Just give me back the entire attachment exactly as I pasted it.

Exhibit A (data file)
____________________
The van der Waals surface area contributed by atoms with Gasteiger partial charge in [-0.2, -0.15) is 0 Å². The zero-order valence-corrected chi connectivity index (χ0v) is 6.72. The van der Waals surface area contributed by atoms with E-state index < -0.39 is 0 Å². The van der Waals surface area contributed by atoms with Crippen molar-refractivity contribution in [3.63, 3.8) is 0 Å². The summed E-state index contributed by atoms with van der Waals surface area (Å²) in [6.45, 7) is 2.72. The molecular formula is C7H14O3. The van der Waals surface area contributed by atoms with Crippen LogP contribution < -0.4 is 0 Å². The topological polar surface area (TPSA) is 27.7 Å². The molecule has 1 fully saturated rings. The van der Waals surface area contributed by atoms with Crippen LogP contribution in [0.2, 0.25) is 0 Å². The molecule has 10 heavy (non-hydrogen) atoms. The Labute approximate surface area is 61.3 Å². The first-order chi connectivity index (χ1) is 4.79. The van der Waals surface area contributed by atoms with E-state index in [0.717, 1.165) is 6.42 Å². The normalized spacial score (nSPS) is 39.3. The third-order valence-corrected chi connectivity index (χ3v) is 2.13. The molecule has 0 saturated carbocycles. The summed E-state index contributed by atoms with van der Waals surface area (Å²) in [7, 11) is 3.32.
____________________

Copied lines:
The van der Waals surface area contributed by atoms with Gasteiger partial charge in [-0.2, -0.15) is 0 Å². The zero-order valence-corrected chi connectivity index (χ0v) is 6.72. The van der Waals surface area contributed by atoms with E-state index < -0.39 is 0 Å². The van der Waals surface area contributed by atoms with Crippen molar-refractivity contribution in [3.63, 3.8) is 0 Å². The summed E-state index contributed by atoms with van der Waals surface area (Å²) in [6.45, 7) is 2.72. The molecular formula is C7H14O3. The van der Waals surface area contributed by atoms with Crippen LogP contribution < -0.4 is 0 Å². The topological polar surface area (TPSA) is 27.7 Å². The molecule has 1 fully saturated rings. The van der Waals surface area contributed by atoms with Crippen LogP contribution in [0.2, 0.25) is 0 Å². The molecule has 10 heavy (non-hydrogen) atoms. The Labute approximate surface area is 61.3 Å². The first-order chi connectivity index (χ1) is 4.79. The van der Waals surface area contributed by atoms with E-state index in [0.717, 1.165) is 6.42 Å². The normalized spacial score (nSPS) is 39.3. The third-order valence-corrected chi connectivity index (χ3v) is 2.13. The molecule has 0 saturated carbocycles. The summed E-state index contributed by atoms with van der Waals surface area (Å²) in [7, 11) is 3.32.